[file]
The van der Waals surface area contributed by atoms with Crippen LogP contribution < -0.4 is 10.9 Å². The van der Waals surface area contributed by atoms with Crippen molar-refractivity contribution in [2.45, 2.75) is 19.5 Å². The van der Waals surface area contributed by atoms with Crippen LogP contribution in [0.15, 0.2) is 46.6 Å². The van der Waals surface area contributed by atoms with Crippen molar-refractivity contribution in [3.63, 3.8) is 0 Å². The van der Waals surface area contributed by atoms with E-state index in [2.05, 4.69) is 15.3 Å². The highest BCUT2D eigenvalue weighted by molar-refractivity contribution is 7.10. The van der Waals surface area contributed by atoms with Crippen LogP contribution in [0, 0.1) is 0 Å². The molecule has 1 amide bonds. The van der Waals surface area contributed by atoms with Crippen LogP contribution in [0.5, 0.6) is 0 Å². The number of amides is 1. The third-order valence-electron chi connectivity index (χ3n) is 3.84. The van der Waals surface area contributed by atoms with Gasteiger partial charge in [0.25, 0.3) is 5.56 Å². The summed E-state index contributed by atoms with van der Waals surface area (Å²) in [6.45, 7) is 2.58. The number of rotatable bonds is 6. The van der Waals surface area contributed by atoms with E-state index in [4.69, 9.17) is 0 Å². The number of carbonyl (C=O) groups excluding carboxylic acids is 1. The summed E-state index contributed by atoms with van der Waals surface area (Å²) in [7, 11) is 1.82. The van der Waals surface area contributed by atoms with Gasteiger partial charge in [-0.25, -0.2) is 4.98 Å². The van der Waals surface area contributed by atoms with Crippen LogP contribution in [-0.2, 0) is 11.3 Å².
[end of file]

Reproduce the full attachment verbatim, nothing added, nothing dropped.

The van der Waals surface area contributed by atoms with Crippen LogP contribution < -0.4 is 10.9 Å². The van der Waals surface area contributed by atoms with Crippen molar-refractivity contribution in [2.45, 2.75) is 19.5 Å². The van der Waals surface area contributed by atoms with Crippen LogP contribution in [0.15, 0.2) is 46.6 Å². The van der Waals surface area contributed by atoms with Crippen molar-refractivity contribution in [3.63, 3.8) is 0 Å². The van der Waals surface area contributed by atoms with E-state index in [2.05, 4.69) is 15.3 Å². The highest BCUT2D eigenvalue weighted by molar-refractivity contribution is 7.10. The van der Waals surface area contributed by atoms with Crippen LogP contribution in [0, 0.1) is 0 Å². The molecule has 1 amide bonds. The van der Waals surface area contributed by atoms with Crippen LogP contribution in [0.5, 0.6) is 0 Å². The number of amides is 1. The third-order valence-electron chi connectivity index (χ3n) is 3.84. The van der Waals surface area contributed by atoms with Gasteiger partial charge in [0.25, 0.3) is 5.56 Å². The summed E-state index contributed by atoms with van der Waals surface area (Å²) in [6.45, 7) is 2.58. The number of rotatable bonds is 6. The van der Waals surface area contributed by atoms with E-state index in [4.69, 9.17) is 0 Å². The number of carbonyl (C=O) groups excluding carboxylic acids is 1. The summed E-state index contributed by atoms with van der Waals surface area (Å²) in [7, 11) is 1.82. The van der Waals surface area contributed by atoms with Gasteiger partial charge in [-0.25, -0.2) is 4.98 Å². The van der Waals surface area contributed by atoms with Crippen LogP contribution in [-0.2, 0) is 11.3 Å².